last updated 26th March 2000
This is one of Scrote's favourites, easy to cook, forgiving, very tasy and with that extra bit of flair that means you can serve it to guests. Gulyas is what we call a Goulash, but the word has gradually been debased until it has come to be a cookery-writer's hyperbole for any ill-conceived mess. In Austria and Hungary goulash is a meat soup or casserole of beef or pork flavoured with garlic, paprika, tomato and caraway seeds. The ingredient which makes it goulash and gives it its characteristic orange-red colour is the paprika, but caraway seeds are important too and very characteristic of the region- in Austria they even put caraway seeds in loaves of bread.
You need about a pound of meat- beef is usual, but pork can also be used, and although good meat is nice if you can afford it, cheap cuts also work well in a casserole. Prepare the meat- cut out any obviously horrible bits or excessive fat and cut it into cubes. Peel and chop an onion and a few cloves of garlic. Brown the meat fiercely in your cast-iron casserole in a little oil, then lower the heat and add the chopped onion and garlic. Next add a teaspoonful of Hungarian paprika. It must be Hungarian paprika, not anything else. Real paprika is made from a relative of the sweet red pepper dried and ground and is not hot, but the name is sometimes used for spices made from other ground red peppers, most of which are very hot, so make sure you have the authentic ingredient.
Stir the ingredients around and add a can of tinned tomatoes, chopped somewhat. Bring to the boil, adjust the liquid, season with salt and pepper and throw in a good pinch (a large pinch but not a teaspoonful) of caraway seeds whole.
Cover, reduce the heat and simmer for at least an hour depending on the quality of the meat, or casserole in the oven for an hour and a half, stirring occasionally and adjusting the liquid level.When the meat is soft and yielding, it is done. Serve the red Goulash in bowls with a big teaspoonful of fresh natural yoghurt dropped into the centre and boiled potatoes on the side. (Actually, soured cream is traditional, but yoghurt is less fattening and has a little more sharpness).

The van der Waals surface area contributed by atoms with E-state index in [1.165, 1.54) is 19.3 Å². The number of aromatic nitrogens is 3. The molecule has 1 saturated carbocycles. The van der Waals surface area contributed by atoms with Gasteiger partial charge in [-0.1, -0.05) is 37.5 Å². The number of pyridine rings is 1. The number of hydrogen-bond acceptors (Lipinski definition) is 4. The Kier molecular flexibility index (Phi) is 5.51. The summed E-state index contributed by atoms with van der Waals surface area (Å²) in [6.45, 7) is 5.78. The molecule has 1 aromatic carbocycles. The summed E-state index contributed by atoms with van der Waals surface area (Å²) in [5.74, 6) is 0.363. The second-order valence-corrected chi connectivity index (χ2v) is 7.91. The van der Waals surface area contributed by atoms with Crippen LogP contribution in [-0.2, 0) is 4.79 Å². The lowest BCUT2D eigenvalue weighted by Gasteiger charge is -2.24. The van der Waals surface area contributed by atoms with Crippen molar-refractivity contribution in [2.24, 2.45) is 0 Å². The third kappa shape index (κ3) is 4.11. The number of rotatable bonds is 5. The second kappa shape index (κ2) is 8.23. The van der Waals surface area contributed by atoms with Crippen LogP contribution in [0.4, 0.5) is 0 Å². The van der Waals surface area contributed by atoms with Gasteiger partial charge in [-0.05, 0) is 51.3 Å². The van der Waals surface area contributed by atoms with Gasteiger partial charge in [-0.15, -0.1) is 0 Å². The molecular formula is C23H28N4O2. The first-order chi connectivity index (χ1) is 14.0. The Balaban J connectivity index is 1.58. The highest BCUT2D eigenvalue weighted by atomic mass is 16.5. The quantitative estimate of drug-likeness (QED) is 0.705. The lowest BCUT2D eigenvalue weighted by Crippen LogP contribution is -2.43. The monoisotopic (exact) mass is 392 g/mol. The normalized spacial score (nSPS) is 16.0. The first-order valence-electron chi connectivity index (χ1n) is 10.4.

This is another favourite Scrotey dish- quick, easy and dead cheap.
Every so often Scrote cooks up a batch of these when he is in a hurry. Latke are a common-place all over middle Europe and Russia and travelled to Britain and America with Jewish immigrants. Unfortunately like a lot of fast food it is fried and somewhat greasy so you wouldn't want to eat it all the time. It is excellent winter food when you come in cold, a little hot meal in itself that you can eat as you cook it.
Peel several potatoes and grate the raw potatoes with a grater into a bowl. Add 2 eggs, & some matzo meal (or wholemeal flour) to reduce the liquidity a bit. Add some salt and pepper, and stir up the mixture thoroughly.
Meanwhile, warm your small frying pan with about half an inch of cooking oil in it. Get a dessertspoon and drop a spoonful of the mixture into the hot oil, then repeat so that you have about four or five going. Pat them down a bit with the back of the spoon but keep them separate from each other. Fry them quite gently for about 5 minutes on each side so that they are cooked right through, in batches. Serve and eat as they come out of the pan- they are best eaten immediately and don't keep hot well. These are basic latke, but you can also add grated onion or cheese to the mix to flavour them.